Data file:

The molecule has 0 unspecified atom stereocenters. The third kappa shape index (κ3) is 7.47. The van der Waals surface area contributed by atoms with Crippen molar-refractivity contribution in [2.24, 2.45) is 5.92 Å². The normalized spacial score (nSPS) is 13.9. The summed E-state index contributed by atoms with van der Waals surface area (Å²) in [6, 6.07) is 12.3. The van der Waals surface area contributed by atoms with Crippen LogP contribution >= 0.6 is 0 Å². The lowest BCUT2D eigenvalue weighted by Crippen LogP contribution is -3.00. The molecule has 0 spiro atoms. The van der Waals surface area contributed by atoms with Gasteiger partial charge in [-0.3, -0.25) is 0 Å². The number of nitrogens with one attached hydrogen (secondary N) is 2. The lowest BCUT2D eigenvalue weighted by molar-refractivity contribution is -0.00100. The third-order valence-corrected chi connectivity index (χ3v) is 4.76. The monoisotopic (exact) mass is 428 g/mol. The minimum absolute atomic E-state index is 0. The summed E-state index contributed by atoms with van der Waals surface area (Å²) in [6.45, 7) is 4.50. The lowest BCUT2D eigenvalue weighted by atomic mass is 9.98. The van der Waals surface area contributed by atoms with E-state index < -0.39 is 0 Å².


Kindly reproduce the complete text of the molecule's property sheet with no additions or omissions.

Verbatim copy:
The molecule has 0 unspecified atom stereocenters. The third kappa shape index (κ3) is 7.47. The van der Waals surface area contributed by atoms with Crippen molar-refractivity contribution in [2.24, 2.45) is 5.92 Å². The normalized spacial score (nSPS) is 13.9. The summed E-state index contributed by atoms with van der Waals surface area (Å²) in [6, 6.07) is 12.3. The van der Waals surface area contributed by atoms with Crippen LogP contribution >= 0.6 is 0 Å². The lowest BCUT2D eigenvalue weighted by Crippen LogP contribution is -3.00. The molecule has 0 spiro atoms. The van der Waals surface area contributed by atoms with Gasteiger partial charge in [-0.3, -0.25) is 0 Å². The number of nitrogens with one attached hydrogen (secondary N) is 2. The lowest BCUT2D eigenvalue weighted by molar-refractivity contribution is -0.00100. The third-order valence-corrected chi connectivity index (χ3v) is 4.76. The monoisotopic (exact) mass is 428 g/mol. The minimum absolute atomic E-state index is 0. The summed E-state index contributed by atoms with van der Waals surface area (Å²) in [6.45, 7) is 4.50. The lowest BCUT2D eigenvalue weighted by atomic mass is 9.98. The van der Waals surface area contributed by atoms with E-state index < -0.39 is 0 Å².